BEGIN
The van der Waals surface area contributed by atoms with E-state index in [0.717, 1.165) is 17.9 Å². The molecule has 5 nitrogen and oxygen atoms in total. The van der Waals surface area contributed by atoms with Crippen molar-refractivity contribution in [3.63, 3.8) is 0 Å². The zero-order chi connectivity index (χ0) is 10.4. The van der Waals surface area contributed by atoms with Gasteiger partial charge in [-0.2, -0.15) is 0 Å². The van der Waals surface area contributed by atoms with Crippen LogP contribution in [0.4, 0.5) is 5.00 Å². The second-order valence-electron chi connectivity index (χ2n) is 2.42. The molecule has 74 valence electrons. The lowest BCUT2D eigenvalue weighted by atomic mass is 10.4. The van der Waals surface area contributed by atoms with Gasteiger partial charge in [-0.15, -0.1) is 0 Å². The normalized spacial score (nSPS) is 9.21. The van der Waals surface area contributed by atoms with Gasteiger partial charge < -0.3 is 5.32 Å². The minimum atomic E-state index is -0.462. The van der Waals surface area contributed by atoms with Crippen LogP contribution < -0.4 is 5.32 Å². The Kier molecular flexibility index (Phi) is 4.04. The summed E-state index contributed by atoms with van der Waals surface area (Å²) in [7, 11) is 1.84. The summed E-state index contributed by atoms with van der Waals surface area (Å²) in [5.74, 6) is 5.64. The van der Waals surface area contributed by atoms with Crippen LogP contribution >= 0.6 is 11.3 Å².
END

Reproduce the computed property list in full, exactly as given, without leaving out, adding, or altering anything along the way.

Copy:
The van der Waals surface area contributed by atoms with E-state index in [0.717, 1.165) is 17.9 Å². The molecule has 5 nitrogen and oxygen atoms in total. The van der Waals surface area contributed by atoms with Crippen molar-refractivity contribution in [3.63, 3.8) is 0 Å². The zero-order chi connectivity index (χ0) is 10.4. The van der Waals surface area contributed by atoms with Gasteiger partial charge in [-0.2, -0.15) is 0 Å². The van der Waals surface area contributed by atoms with Crippen LogP contribution in [0.4, 0.5) is 5.00 Å². The second-order valence-electron chi connectivity index (χ2n) is 2.42. The molecule has 74 valence electrons. The lowest BCUT2D eigenvalue weighted by atomic mass is 10.4. The van der Waals surface area contributed by atoms with Gasteiger partial charge in [-0.15, -0.1) is 0 Å². The normalized spacial score (nSPS) is 9.21. The van der Waals surface area contributed by atoms with Gasteiger partial charge < -0.3 is 5.32 Å². The minimum atomic E-state index is -0.462. The van der Waals surface area contributed by atoms with Crippen LogP contribution < -0.4 is 5.32 Å². The Kier molecular flexibility index (Phi) is 4.04. The summed E-state index contributed by atoms with van der Waals surface area (Å²) in [7, 11) is 1.84. The summed E-state index contributed by atoms with van der Waals surface area (Å²) in [5.74, 6) is 5.64. The van der Waals surface area contributed by atoms with Crippen LogP contribution >= 0.6 is 11.3 Å².